Posted: July 12, 2018

College researchers take a new look at the commercial market for a perennial favorite.

A good way to describe ramps, it has been said, is to note what they are not. Ramps are not leeks, nor are they scallions or shallots. Ramps look like scallions, but they're smaller and have one or two broad, flat leaves.

Among the first green things to pop out of the ground in the spring across the sprawling forests of Appalachia, ramps (Allium tricoccum) taste stronger than leeks, which generally have a mild onion flavor, and are more "garlicky" than a scallion. As such, the uniquely pungent plant has become the darling of chefs and foodies and a much-sought-after commodity.

All the attention on ramps of late has convinced Pennsylvania Department of Agriculture officials that they need to know more about the market for ramps and the wild stocks of the plants. So, with a Specialty Crop Block Grant, they funded a study led by researchers in the college. In addition to assessing supply and demand, the researchers are analyzing the plant's phytochemistry and nutritional makeup.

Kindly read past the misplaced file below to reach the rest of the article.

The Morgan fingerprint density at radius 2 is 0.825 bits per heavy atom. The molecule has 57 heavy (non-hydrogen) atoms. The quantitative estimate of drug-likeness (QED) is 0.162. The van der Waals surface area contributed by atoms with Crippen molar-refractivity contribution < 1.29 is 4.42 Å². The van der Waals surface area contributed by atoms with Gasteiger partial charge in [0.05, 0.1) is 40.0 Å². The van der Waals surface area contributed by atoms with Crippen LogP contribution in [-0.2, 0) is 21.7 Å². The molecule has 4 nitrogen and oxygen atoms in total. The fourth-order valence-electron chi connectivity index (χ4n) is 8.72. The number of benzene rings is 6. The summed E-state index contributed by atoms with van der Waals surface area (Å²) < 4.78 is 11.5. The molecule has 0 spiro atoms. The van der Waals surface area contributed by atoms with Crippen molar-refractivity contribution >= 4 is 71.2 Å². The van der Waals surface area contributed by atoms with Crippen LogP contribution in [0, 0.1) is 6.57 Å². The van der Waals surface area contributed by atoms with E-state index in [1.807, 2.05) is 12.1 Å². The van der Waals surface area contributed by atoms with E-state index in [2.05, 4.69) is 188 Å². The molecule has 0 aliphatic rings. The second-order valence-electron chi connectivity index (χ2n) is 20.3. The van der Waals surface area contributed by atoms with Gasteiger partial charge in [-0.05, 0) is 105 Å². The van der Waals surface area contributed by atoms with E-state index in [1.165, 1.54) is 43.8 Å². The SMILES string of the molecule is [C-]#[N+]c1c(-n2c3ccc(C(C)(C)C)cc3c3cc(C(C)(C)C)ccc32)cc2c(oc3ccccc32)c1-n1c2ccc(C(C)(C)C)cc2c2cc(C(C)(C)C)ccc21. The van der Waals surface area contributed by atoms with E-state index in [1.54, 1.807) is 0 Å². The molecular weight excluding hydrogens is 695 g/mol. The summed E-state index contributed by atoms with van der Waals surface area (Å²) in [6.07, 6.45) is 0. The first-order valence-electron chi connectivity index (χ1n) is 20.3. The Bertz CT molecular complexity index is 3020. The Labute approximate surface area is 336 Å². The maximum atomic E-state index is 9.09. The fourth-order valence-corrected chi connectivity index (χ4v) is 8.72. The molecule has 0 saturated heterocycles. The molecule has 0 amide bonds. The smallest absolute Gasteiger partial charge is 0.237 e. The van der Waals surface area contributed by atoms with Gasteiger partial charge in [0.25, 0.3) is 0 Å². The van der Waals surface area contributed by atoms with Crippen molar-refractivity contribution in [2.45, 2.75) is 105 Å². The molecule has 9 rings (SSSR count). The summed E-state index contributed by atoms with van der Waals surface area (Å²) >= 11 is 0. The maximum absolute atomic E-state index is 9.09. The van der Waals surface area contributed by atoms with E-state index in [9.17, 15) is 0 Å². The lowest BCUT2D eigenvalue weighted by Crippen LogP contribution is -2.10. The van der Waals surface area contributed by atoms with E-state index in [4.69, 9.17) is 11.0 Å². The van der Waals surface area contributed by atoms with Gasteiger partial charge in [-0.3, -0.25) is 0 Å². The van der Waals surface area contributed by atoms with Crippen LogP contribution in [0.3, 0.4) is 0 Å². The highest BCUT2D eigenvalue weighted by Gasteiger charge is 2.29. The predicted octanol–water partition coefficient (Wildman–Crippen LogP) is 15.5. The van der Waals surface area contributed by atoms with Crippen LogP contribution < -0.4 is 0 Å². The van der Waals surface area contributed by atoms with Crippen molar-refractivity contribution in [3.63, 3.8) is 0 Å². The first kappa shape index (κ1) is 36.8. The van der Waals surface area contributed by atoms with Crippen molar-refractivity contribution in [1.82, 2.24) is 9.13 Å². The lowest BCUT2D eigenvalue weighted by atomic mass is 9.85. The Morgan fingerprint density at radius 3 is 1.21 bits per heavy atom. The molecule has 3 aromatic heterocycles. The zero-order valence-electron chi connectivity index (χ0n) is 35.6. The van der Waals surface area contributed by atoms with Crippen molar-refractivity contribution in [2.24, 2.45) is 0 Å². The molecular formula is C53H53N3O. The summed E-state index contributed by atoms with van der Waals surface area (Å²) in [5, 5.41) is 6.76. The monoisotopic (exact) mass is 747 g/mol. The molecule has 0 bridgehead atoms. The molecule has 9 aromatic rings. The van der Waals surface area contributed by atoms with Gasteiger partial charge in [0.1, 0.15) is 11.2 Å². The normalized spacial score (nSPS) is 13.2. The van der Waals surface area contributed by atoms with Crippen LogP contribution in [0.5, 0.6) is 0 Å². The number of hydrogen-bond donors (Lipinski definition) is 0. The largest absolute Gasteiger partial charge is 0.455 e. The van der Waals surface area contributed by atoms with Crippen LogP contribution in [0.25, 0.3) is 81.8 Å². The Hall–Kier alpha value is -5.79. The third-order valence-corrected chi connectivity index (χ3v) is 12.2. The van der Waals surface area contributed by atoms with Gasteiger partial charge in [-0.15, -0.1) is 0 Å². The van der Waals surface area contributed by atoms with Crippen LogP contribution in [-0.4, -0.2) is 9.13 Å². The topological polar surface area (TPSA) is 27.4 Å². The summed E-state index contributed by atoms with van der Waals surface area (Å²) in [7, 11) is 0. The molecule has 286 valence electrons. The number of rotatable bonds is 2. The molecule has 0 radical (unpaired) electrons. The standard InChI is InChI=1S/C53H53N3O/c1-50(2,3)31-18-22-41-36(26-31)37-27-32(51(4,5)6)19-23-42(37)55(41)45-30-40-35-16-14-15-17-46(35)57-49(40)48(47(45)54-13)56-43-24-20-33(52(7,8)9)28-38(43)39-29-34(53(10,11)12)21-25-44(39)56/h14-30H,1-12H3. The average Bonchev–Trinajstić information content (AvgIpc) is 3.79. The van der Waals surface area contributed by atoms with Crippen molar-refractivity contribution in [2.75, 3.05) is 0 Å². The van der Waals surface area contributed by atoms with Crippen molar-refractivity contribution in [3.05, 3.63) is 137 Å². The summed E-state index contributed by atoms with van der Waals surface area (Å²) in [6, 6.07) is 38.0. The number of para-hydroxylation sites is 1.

The study is also evaluating ramps' vulnerability to a new exotic pest, the allium leafminer, which threatens onion and garlic crops.

"There have been only two studies done on ramp chemistry, so we don't know much about them as an edible plant," said Eric Burkhart, co-lead researcher and instructor in the Department of Ecosystem Science and Management.

To investigate the trade in ramps, the researchers are working to identify harvesters and forest-based producers in the state who are involved in the sale and trade of ramps at farmers markets, grocery stores, and restaurants.

Ramps have a purported medicinal aspect as well. "Because the knowledge of ramps' nutritional and medicinal composition is limited, our research will quantify phytochemicals of importance to both flavor profile and human health as they vary in relation to plant stage and seasonality," said Joshua Lambert, associate professor of food science, the other co-lead researcher of the project.

-- Jeff Mulhollem